A big problem I was having was recovering after the climb, I’d have to tack up half the thing, using all the strength I had in my legs, at the top I’d have nothing, I’d gasp my way to the next little descent, never really getting over it. The laps were so fast, we probably hit that thing about twelve times. Then the sandpits came at you, the first was unrideable most of the time, it was in a corner, then you’d run over the barriers, remount and do the straight shot sandpit. One lap there’d be line, the next it would be buggered and you’d get knocked off. I was so spent half way through the race that these things were eating me alive.
During the last couple laps I could see the gap to McCormack coming down in reverse, he was eating up ground like Takeru Kobayashi goes through hot dogs.
The lapping was imminent. For whatever reason I drilled it, laying it down, looking over my shoulder every two seconds, as I came onto the pavement, Mark was coming out of the sandpit, he was less than ten seconds behind me. The announcer said as I passed the start/finish “Thom Parsons riding for International Bicycle Center…if he’d just slow down a little bit he’d save himself another lap…but he’s not going to”. Not getting lapped felt like a huge victory at that point.
The lap was basically my cool down, my body shut down after I crossed the line, it was incredibly hard to get up the slightest rise. It would take two donuts, a large coffee, and three hours on the couch before I was ready to take my cool down ride to the bar on the Schwinn Varsity.

The shot at the top of this post is actually a Michelle Hurley photo from Northampton, but it portrays the effort I had to use to get up the hill so well I thought I'd use it here (that and I had no photos from this race).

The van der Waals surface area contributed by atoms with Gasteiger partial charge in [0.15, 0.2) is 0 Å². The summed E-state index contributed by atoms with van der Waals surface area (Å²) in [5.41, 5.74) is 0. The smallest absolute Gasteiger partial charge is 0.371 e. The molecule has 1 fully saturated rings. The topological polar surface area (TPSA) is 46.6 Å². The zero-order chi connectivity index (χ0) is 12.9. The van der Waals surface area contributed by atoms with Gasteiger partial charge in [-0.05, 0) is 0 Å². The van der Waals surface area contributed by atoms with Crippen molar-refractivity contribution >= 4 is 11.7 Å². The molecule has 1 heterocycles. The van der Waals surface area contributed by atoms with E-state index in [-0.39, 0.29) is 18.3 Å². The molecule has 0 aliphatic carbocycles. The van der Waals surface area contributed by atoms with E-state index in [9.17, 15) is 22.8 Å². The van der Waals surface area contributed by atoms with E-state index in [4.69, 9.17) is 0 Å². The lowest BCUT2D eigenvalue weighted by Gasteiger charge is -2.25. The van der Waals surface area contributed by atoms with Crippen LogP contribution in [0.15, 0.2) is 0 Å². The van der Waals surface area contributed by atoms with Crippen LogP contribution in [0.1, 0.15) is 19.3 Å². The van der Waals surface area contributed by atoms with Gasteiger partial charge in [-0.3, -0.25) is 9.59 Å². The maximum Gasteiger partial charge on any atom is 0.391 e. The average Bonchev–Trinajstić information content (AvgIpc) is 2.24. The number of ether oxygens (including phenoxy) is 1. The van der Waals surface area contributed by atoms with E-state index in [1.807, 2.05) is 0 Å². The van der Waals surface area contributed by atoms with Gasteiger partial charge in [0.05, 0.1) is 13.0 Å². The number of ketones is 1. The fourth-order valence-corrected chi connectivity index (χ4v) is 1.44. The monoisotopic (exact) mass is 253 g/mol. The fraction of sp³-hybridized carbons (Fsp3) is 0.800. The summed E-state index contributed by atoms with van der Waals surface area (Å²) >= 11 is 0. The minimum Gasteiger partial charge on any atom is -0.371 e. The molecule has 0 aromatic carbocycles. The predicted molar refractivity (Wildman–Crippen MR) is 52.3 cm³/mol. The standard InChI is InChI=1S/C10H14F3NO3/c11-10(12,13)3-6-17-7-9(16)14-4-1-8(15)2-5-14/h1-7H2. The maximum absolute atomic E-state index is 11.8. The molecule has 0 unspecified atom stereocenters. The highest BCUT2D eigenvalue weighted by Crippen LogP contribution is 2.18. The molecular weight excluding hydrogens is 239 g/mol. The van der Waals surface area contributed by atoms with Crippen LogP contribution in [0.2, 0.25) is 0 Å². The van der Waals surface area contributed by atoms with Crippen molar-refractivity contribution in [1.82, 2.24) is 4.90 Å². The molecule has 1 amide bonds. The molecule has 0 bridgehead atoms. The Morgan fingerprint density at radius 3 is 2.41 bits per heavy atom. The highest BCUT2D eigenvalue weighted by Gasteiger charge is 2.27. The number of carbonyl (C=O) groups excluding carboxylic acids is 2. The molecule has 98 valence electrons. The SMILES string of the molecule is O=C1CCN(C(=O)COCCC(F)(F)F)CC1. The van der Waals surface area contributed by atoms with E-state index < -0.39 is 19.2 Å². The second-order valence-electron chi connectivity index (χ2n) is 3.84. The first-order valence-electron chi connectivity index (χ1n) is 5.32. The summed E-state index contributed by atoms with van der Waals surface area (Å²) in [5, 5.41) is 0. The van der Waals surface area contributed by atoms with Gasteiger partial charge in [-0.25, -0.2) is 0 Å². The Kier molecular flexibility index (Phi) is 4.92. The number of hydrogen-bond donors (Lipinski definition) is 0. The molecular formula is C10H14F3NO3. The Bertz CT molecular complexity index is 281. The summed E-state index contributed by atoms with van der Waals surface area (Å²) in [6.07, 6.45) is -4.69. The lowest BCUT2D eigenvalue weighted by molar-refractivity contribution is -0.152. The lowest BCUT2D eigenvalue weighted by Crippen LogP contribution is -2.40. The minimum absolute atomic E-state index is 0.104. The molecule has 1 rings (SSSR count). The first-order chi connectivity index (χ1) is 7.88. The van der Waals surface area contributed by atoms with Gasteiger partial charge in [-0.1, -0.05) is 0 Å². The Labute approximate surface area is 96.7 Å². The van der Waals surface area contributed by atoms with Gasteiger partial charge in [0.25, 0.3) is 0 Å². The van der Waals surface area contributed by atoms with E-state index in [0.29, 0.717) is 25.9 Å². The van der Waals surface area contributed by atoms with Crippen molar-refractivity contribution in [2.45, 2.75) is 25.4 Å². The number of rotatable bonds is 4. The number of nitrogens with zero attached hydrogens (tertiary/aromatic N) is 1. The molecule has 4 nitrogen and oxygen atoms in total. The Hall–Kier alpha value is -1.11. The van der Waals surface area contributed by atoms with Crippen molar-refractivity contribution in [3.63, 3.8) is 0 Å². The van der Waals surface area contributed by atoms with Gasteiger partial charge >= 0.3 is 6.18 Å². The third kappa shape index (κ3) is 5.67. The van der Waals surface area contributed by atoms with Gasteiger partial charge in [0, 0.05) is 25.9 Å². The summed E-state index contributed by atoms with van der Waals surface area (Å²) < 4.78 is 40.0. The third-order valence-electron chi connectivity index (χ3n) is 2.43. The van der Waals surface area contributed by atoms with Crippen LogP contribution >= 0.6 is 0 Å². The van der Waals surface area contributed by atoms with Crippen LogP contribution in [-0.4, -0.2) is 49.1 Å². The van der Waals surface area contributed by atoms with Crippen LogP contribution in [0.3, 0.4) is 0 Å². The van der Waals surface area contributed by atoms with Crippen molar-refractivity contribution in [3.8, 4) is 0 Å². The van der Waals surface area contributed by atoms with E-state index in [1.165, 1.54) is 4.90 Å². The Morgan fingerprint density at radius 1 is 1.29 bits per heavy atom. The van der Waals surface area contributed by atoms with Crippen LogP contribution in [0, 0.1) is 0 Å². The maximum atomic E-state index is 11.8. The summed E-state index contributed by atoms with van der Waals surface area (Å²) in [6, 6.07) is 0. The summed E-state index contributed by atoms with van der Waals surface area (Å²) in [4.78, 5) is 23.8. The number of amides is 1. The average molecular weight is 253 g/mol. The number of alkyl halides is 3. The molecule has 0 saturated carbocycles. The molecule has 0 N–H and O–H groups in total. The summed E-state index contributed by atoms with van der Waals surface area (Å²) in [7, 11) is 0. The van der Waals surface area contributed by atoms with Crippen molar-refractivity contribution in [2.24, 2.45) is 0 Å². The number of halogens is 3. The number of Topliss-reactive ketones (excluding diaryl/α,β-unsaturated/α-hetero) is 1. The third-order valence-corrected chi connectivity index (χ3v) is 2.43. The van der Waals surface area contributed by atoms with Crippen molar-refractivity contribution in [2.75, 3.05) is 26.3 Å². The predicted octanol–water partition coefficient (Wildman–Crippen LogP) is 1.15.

Monday, November 05, 2007

Verge Cycle-Smart International
Northampton, MA

To a perpetually sleep deprived insomniac like myself daylight savings makes about as much difference as shooting a squirt gun at a California wildfire. I woke up feeling like death over hard, despite the “extra” hour of sleep. The IPAs from the night before haunting me, the fact that I’d stayed up watching Wilco on Austin City Limits at The Holiday Inn instead of counting sheep jumping over UCI regulation size barriers now seemed like a mistake. We called in room service and got ourselves some Friendly’s egg and cheese breakfast sandwiches. Butter was not one of the listed ingredients, but as I gripped the soggy, yellow bread and grease ran down my arm I was pretty sure that one of Elvis’ old chefs had found his way into the kitchen over there. When I’m racing mountain bikes I wouldn’t dream of eating any dairy in the AM, but since ‘Cross, for me is entirely about having fun and suffering immensely while doing it I wolfed down this cheese and butter bomb and it was GOOD. As if this wasn’t a dumb enough thing to do I followed it with home fries, fried food…not something I usually eat anywhere near a race. Each piece of deep-fried goodness a seed of regret being planted in my stomach.
We were only about fifteen minutes from Look Park, so I was there nice and early to warm up for my “12 O’clock start”. Miriam took off for a road ride, as I pre-rode the course and chatted to too many people as usual. The warm up was spot on, I rode into Northampton with a ripping tailwind, spinning madly, getting nice and loose, then I hammered back against the wind, getting my heart rate nice and high. I showed up to the line sweaty and breathless and ready to go…only there were women and small boys on the line, this was not my race, had my race already happened while I was out warming up? For the sake of my sanity I hoped otherwise, if I’d thrown a bike the day before during that tantrum there was no telling how I’d react to missing my race. I went up to the tent where Jon Lewis had his Cycle-Ops trainer demo set up, there were bunch of IBCers there, I asked what was going on, was there a delay again? Everyone else was clear on the One O’clock start time for the 2/3’s…I am, apparently a raging lunkhead. Could have been worse, I could have thought my race was later and missed it. So I went off and dorked around for a while then reinitiated warm up procedures, wasn’t sure what my body was going to say to all this.